Edinburgh Partnership secures electric car funding
A host of new electric cars are set to be added to public sector agencies’ fleets across Edinburgh as funding is secured from the Scottish Government to promote sustainable travel.
The Edinburgh Partnership has been allocated £207,000 to encourage the use of green transport amongst its community planning partners.
The funds, made available through Transport Scotland as part of the Scottish Government's Electric Vehicle Procurement Support Scheme, will allow community planning partners to fund the price difference between traditionally-powered vehicles and their electric equivalents.
As well as the six new electric cars ordered by the City of Edinburgh Council, two are to be purchased by Lothian and Borders Police and two will be leased by NHS Lothian. The new electric vehicles will be on the road by spring 2012.
Three charging points will be installed at Council offices, whilst Edinburgh Napier University is set to add another three.
Councillor Jenny Dawe, Chair of The Edinburgh Partnership, said: "Protecting and improving the environment is extremely important and anything which encourages sustainable transport is very welcome. This funding will help achieve this. The fact that electric vehicles are cheaper to run is a welcome bonus."
The new electric cars will help in reducing CO2 emissions and tie in with the Scottish Government's legislation on climate change.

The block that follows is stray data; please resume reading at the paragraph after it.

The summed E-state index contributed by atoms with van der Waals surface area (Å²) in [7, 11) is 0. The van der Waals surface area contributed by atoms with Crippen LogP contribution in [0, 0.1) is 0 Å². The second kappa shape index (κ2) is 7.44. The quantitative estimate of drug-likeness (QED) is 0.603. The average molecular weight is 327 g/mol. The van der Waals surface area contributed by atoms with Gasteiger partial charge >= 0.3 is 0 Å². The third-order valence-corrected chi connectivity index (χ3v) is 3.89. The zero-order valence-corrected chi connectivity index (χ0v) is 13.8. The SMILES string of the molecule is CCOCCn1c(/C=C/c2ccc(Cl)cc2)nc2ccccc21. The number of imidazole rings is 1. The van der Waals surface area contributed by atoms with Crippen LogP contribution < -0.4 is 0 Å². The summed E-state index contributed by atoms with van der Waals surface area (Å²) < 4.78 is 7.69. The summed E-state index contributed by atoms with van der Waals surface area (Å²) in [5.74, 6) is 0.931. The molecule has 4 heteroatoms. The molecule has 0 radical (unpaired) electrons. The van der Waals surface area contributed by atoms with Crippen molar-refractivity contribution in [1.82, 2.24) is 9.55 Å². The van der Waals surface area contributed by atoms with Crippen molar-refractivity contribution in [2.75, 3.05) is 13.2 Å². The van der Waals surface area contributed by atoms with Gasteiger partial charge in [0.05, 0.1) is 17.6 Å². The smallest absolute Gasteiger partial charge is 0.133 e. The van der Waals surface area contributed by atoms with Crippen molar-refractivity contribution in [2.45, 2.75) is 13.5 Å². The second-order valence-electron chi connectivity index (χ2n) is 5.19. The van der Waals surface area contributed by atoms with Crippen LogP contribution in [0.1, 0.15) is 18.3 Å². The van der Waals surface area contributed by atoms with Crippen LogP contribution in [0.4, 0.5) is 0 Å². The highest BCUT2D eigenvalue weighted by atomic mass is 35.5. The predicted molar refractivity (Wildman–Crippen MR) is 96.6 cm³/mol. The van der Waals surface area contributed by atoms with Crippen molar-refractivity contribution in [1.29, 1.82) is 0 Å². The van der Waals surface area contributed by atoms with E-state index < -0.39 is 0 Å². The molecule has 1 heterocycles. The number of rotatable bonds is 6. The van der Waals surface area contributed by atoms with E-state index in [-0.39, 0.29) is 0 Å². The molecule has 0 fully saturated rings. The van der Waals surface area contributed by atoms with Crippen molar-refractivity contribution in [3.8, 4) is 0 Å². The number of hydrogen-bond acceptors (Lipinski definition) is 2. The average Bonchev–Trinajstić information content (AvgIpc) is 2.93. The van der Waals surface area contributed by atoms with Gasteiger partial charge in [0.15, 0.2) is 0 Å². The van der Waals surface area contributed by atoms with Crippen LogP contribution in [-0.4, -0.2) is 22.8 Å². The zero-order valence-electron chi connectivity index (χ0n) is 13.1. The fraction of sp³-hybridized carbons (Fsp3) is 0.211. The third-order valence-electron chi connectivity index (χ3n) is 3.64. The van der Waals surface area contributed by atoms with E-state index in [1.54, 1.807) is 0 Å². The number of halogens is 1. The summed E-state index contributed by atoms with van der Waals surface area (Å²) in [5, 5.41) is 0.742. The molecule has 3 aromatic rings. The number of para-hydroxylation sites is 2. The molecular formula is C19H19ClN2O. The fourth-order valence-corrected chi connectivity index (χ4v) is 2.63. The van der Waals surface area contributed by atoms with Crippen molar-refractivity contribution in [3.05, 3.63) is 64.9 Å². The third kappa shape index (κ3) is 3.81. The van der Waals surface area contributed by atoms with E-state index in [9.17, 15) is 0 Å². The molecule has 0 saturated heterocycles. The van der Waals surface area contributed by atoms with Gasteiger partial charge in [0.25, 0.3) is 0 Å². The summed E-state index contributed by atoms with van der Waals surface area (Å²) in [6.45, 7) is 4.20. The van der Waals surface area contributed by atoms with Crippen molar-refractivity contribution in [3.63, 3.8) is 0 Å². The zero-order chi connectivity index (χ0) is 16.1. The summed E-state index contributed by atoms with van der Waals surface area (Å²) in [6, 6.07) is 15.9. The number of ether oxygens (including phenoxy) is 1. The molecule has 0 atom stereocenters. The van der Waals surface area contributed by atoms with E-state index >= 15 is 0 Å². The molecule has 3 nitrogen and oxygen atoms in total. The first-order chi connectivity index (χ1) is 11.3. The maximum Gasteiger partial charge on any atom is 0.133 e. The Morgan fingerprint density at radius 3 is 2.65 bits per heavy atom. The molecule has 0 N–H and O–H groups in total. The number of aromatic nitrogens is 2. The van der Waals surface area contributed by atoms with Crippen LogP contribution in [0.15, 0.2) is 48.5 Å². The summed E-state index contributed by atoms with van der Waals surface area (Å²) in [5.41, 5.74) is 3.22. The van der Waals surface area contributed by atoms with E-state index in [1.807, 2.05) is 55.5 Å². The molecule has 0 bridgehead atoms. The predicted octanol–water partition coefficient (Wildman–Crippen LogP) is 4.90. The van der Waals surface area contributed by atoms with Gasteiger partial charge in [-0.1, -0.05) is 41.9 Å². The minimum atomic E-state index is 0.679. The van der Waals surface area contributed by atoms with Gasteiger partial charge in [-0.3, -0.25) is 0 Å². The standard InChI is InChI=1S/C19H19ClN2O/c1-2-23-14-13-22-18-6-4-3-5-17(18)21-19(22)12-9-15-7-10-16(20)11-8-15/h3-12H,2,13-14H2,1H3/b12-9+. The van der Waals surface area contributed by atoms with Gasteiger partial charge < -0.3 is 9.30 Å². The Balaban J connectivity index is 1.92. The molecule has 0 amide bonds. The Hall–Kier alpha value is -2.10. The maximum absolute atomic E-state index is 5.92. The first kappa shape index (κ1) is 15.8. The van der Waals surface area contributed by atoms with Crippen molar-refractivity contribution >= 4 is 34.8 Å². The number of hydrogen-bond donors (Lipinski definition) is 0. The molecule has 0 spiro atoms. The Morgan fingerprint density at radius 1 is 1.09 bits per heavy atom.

Keith Brown MSP, Minister for Housing and Transport, said: "We are committed to achieving our target of almost total decarbonisation of road transportation by 2050 and a wholesale shift to electric and other low carbon vehicles will be key to making this a reality.
'We have already invested over £8m to support public bodies in switching to electric vehicles and installing charging points and I am delighted this funding has enabled our partners in Edinburgh to purchase these cutting edge electric vehicles and install charging points.
'This will not only allow them to play their part in reducing carbon emissions but also encourage others in and around Edinburgh to consider environmentally friendly electric vehicles as a viable, affordable alternative to the petrol car.'
Analysis of the Council's current electric vehicles, which have been on the road since August 2011, revealed that on average one Nissan Leaf, doing over 6000 miles a year, will reduce CO2 emissions by five tonnes.
Six similar electric cars could be estimated to reduce CO2 emissions by 30 tonnes and save 1270 gallons of petrol at a cost of £5,000. The cars generate no emissions and can be charged overnight at off-peak rates.